Montrealers stand to lose millions of dollars in the popular Bixi bike-sharing program because of administrative irregularities, an illegal organizational set-up, incomplete planning and a lack of oversight and accountability, city auditor-general Jacques Bergeron has concluded.As a result, the Public Bike System Company (PBSC) may now be on the market.
The city and the company had no business plan, no serious feasibility studies, no clear financing structure and, apparently, no legal authority to launch Bixi in May 2009, Bergeron’s report says.
“It’s not unreasonable to conclude that the city therefore exceeded its powers” in setting up Bixi, Bergeron writes.
And while SVLS and Stationnement de Montréal have assured the Bixi program will overcome its deficit in the medium-term, the provincial government has thrown a wrench into their plans to turn a profit.
The Quebec Municipal Affairs Department last month ordered the city and Stationnement de Montréal to get out of the business of exporting Bixi to other cities in Canada and abroad because of their irregular structure, which violates the Cities and Towns Act.
The city is not permitted to be involved in a commercial entreprise. As a result, SVLS will have to sell off the business of exporting Bixi. That, says Bergeron, effectively cuts off its ability to make money off the Bixi program. It also jeopardizes the company’s ability to return a $37-million loan that Montreal city council approved last month, Bergeron finds.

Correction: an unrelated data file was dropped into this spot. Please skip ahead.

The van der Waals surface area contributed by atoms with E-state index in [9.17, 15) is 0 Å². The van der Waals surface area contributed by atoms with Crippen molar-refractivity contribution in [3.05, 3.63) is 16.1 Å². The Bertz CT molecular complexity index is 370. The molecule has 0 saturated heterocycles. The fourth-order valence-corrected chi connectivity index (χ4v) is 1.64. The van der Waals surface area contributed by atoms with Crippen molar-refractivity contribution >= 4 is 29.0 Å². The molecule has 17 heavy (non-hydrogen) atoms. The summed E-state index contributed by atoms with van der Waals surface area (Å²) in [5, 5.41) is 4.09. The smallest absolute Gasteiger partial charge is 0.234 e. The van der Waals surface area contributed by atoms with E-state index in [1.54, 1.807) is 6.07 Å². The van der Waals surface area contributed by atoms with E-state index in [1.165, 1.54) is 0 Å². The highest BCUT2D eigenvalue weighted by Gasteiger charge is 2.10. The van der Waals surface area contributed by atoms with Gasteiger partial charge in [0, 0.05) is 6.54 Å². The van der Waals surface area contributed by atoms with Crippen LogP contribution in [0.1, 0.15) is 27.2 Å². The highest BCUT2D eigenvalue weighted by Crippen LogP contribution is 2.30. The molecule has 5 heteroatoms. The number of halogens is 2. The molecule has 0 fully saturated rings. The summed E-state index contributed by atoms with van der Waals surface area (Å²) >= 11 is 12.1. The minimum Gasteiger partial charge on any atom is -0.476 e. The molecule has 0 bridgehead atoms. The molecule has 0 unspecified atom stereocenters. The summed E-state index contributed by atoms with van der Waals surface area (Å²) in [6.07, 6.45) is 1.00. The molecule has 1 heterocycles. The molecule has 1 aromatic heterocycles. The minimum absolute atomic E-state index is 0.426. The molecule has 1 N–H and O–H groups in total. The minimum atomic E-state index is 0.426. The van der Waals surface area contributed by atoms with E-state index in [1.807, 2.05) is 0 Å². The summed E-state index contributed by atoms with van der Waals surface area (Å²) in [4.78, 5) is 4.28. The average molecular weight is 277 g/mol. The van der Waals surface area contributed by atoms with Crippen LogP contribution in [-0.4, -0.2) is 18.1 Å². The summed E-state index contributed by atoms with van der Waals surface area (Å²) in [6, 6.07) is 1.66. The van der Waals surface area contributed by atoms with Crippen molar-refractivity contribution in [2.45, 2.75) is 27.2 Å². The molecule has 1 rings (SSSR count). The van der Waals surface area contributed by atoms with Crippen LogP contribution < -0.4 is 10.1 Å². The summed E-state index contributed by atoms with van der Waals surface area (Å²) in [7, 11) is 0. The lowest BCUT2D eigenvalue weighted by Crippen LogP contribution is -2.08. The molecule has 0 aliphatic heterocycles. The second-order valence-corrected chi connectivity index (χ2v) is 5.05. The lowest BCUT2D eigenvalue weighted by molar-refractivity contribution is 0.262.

From Bike Portland:
Alta Bicycle Share (a spin-off of Portland-based Alta Planning) that plans and manages bike-sharing systems, says they'd be interested in purchasing Montreal's Public Bike System Company (PBSC) if it became available.PBSC's Bixi system is used in Montreal (as Bixi), London (as Barclays Cycle Hire), Washington (as Capital Bikeshare), Melbourne (as Melbourne Bike Share), and Toronto (as Bixi Toronto). It will soon be rolled out in Boston (as Hubway).
PBSC is the international company behind the "Bixi" bike-sharing system. According to the Montreal Gazette, it was set up to finance Bixi's Montreal operations by selling bikes and other hardware to other countries (they visited Portland in August 2009). Recently, Bixi/PBSC have come under serious fire and, following a report by the Montreal auditor general that, "painted the entire arrangement as one rife with procedural and legal irregularities," there is pressure to sell the international division.